By KALEA HALL
Southern Airways Express CCO speaks about possible air service
Southern Airways Express Chief Commercial Officer Mark Cestari discusses the possibility of air service at Youngstown-Warren Regional Airport.
Southern Airways Express wasn’t in town to announce a new service starting at Youngstown-Warren Regional Airport, but rather to discuss the possibility.
“We will continue conversations,” said Mark Cestari, Southern Airways chief commercial officer. “This is a good step today to keep the process going.”
Cestari came to the airport Tuesday for a public forum about bringing air service here. Given the coming end of Allegiant Air flights in January, airport officials are in talks with Southern Airways and other airlines to bring new commercial service to the airport in Vienna Township.
The Mississippi-based airline founded in 2013 offers regional air service to more than 20 cities in the Gulf and Mid-Atlantic regions, according to the airline’s website. The company uses 22 nine-passenger Cessna Caravans.
“It’s really one of the fastest-growing small regional airlines in the country,” Cestari said.
The airline discussed the possibility of service between Youngstown and Coleman Young Airport in Detroit and Baltimore-Washington International Airport.
“Ideally, you want service with a network carrier, but that’s hard to get,” said Bob Mann, industry analyst.
The airport sent out a survey about the suggested routes and found the Washington, D.C., service wasn’t that popular of an option.
“The demand was a little bit low,” Cestari said.
The airline wants to gauge who would use the airline, how often and how much people are willing to pay for it.
“Our model with a nine-seat aircraft is different,” Cestari said. “It’s going to be more expensive.”
A one-way ticket to Detroit could cost $100 to $200, and the cost of a ticket to D.C. could be $120 to $220, Cestari said.
“These are business commuter type fares,” Cestari said. “Our economics are very different.”
Twelve of the 21 routes Southern Airways flies are under the Essential Air Service program, which provides a subsidy to the airline to fly from smaller airports to hub airports where travelers connect to a national network. Tickets are cheaper on EAS routes. Airports closer than 70 miles to a commercial service hub – such as Youngstown-Warren with proximity to Pittsburgh – do not qualify for the EAS program.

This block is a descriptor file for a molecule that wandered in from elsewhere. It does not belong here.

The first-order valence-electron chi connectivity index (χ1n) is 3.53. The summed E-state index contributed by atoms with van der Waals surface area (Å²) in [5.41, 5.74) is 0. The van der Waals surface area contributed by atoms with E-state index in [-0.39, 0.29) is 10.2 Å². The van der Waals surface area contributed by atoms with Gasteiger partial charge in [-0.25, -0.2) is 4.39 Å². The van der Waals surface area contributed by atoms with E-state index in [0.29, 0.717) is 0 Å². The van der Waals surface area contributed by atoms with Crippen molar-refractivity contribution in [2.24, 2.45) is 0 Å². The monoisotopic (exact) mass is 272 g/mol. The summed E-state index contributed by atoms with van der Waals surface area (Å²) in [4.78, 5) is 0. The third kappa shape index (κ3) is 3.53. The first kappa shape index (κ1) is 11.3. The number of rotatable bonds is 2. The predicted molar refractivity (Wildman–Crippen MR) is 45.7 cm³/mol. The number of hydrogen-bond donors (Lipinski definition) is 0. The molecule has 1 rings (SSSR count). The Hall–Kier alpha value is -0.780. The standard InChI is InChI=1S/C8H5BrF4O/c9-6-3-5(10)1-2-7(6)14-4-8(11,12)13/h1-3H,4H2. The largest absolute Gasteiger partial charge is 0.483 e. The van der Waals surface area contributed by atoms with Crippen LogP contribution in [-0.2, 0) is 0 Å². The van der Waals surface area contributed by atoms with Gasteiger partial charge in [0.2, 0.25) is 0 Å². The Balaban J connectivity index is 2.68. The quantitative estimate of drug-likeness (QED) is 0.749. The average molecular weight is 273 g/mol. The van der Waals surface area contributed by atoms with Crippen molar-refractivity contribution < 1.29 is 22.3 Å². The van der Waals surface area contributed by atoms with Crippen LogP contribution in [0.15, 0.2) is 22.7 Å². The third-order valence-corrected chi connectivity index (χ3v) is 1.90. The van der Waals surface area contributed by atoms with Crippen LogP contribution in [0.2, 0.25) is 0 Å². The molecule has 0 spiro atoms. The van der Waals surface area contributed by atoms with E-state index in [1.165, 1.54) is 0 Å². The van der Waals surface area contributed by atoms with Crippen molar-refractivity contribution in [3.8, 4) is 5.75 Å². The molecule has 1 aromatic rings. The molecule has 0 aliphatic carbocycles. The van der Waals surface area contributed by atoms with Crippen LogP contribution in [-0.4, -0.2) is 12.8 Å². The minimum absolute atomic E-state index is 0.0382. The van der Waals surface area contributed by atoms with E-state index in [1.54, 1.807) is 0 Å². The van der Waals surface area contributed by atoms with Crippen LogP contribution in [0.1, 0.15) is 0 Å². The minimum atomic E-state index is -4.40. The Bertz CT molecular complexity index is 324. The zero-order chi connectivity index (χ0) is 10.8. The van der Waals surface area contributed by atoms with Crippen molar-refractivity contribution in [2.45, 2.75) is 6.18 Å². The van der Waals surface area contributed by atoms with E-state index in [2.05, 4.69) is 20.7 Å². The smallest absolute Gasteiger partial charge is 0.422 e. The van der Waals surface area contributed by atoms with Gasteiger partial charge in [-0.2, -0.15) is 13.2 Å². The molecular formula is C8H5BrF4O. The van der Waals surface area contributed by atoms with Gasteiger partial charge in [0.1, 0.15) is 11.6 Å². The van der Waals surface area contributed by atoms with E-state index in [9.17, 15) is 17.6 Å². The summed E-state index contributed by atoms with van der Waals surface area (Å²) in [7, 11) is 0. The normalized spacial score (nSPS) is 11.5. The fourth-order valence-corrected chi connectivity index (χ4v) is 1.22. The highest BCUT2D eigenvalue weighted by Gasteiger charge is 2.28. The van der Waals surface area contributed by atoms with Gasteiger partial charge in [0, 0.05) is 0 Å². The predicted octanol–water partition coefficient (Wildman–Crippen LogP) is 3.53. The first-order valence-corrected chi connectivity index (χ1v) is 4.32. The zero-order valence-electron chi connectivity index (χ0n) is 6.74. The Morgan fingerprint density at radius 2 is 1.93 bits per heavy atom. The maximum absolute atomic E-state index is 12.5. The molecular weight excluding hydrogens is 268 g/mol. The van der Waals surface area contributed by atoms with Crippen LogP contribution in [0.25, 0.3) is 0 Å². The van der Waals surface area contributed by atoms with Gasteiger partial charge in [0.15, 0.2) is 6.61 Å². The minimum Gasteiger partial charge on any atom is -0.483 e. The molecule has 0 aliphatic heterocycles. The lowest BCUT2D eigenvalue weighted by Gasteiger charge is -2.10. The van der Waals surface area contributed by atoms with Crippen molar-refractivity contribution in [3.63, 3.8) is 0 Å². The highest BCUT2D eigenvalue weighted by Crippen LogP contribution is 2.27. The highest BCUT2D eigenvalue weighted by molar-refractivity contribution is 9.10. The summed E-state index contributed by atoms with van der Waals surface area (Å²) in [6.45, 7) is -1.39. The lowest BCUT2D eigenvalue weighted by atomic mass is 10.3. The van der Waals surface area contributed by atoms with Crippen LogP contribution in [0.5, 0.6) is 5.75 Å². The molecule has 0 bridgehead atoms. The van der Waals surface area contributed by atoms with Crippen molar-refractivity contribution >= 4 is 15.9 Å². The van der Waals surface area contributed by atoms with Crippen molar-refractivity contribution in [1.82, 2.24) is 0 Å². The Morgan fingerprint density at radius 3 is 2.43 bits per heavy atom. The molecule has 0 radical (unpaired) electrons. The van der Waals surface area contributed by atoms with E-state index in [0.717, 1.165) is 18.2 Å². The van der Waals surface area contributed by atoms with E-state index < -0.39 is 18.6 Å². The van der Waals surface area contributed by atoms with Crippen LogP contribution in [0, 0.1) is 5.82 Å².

Mann said the program has been going out of business for 40 years.
“It’s hideously expensive to the taxpayer,” Mann said. “Anybody in Congress who doesn’t have it doesn’t want it, and the people who do have it love it.”
Altoona-Blair County Airport in Martinsburg, Pa., is one of the airports where Southern has two EAS routes to Baltimore/Washington and Pittsburgh.
“Service has been well-received,” said Tracy Plessinger, manager of the Altoona airport.
The airport previously had service from Sun Air Express, which Southern purchased in February 2016. The airport recommended the airline to receive the EAS contract from the U.S. Department of Transportation.
“It’s a much more interactive experience,” Plessinger said of the smaller aircraft. “It’s a more personal experience than flying on a bigger jet.”
The routes suggested for Youngstown-Warren are more for the business traveler, but the airline would hope to tap into the customer base Allegiant formed here with its leisure destinations.
“Any additional activity here at the airport would be great,” said Dan Dickten, director of aviation at Youngstown-Warren.
The possibility of offering a Columbus destination was brought up at the forum, and Cestari said it was great suggestion.
“It’s definitely something we are going to look at,” he said.
As far as connectivity with other airlines, Southern Airways Express is working on getting interline agreements with legacy carriers. Interlining is a commercial agreement between airlines to offer one fare for the traveler and divide the revenue of that fare. The agreement also covers baggage transfers.
“Thirty to 40 percent of our customers connect with low-cost carriers and they don’t have interline agreements,” Cestari said.
Last year, the airport had daily service back at the airport after 14 years without it – only to see it end after a month since the airline did not have a working interline agreement with major airlines. Great Lakes Jet Express, operated by Aerodynamics Inc., offered daily flights to Chicago O’Hare International Airport. The Western Reserve Port Authority sued ADI for breach of contract. The authority seeks to have its $361,714 revenue guarantee returned.
ADI filed a countersuit denying it misled the airport and demanding $294,221, the amount ADI billed the port authority Aug. 30 for the revenue guarantee but never received. Both parties are working on a settlement.